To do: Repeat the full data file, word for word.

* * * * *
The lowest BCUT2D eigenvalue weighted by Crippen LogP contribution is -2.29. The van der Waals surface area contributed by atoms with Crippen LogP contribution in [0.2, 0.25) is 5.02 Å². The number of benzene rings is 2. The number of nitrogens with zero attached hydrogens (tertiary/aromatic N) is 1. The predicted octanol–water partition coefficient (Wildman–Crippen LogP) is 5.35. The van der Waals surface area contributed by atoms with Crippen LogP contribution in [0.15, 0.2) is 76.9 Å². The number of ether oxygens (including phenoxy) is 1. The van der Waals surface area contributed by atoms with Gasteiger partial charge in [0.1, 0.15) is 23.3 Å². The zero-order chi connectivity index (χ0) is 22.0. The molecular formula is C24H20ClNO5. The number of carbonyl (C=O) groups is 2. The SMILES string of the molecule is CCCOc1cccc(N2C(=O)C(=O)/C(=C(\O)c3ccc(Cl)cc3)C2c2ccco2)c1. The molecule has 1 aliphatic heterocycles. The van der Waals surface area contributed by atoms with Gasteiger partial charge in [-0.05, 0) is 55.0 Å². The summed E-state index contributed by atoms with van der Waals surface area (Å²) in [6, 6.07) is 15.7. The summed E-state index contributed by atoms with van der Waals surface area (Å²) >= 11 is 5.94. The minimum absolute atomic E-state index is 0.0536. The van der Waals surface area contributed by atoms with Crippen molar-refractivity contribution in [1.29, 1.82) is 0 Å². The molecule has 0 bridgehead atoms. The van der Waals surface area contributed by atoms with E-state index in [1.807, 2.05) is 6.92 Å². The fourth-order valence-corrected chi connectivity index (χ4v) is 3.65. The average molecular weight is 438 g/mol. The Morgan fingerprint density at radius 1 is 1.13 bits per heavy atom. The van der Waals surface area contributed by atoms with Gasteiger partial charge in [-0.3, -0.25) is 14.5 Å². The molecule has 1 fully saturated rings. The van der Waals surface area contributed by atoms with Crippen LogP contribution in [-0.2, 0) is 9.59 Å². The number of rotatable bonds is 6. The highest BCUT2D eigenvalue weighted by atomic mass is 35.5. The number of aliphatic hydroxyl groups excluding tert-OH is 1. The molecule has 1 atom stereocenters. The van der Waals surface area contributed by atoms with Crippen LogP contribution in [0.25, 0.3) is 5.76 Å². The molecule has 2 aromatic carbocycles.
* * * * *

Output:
The lowest BCUT2D eigenvalue weighted by Crippen LogP contribution is -2.29. The van der Waals surface area contributed by atoms with Crippen LogP contribution in [0.2, 0.25) is 5.02 Å². The number of benzene rings is 2. The number of nitrogens with zero attached hydrogens (tertiary/aromatic N) is 1. The predicted octanol–water partition coefficient (Wildman–Crippen LogP) is 5.35. The van der Waals surface area contributed by atoms with Crippen LogP contribution in [0.15, 0.2) is 76.9 Å². The number of ether oxygens (including phenoxy) is 1. The van der Waals surface area contributed by atoms with Gasteiger partial charge in [0.1, 0.15) is 23.3 Å². The zero-order chi connectivity index (χ0) is 22.0. The molecular formula is C24H20ClNO5. The number of carbonyl (C=O) groups is 2. The SMILES string of the molecule is CCCOc1cccc(N2C(=O)C(=O)/C(=C(\O)c3ccc(Cl)cc3)C2c2ccco2)c1. The molecule has 1 aliphatic heterocycles. The van der Waals surface area contributed by atoms with Gasteiger partial charge in [-0.05, 0) is 55.0 Å². The summed E-state index contributed by atoms with van der Waals surface area (Å²) in [6, 6.07) is 15.7. The summed E-state index contributed by atoms with van der Waals surface area (Å²) >= 11 is 5.94. The minimum absolute atomic E-state index is 0.0536. The van der Waals surface area contributed by atoms with Crippen molar-refractivity contribution in [1.29, 1.82) is 0 Å². The molecule has 0 bridgehead atoms. The van der Waals surface area contributed by atoms with E-state index in [1.807, 2.05) is 6.92 Å². The fourth-order valence-corrected chi connectivity index (χ4v) is 3.65. The average molecular weight is 438 g/mol. The Morgan fingerprint density at radius 1 is 1.13 bits per heavy atom. The van der Waals surface area contributed by atoms with Gasteiger partial charge in [-0.3, -0.25) is 14.5 Å². The molecule has 1 fully saturated rings. The van der Waals surface area contributed by atoms with Crippen LogP contribution in [-0.2, 0) is 9.59 Å². The number of rotatable bonds is 6. The highest BCUT2D eigenvalue weighted by atomic mass is 35.5. The number of aliphatic hydroxyl groups excluding tert-OH is 1. The molecule has 1 atom stereocenters. The van der Waals surface area contributed by atoms with Crippen LogP contribution in [0.25, 0.3) is 5.76 Å². The molecule has 2 aromatic carbocycles.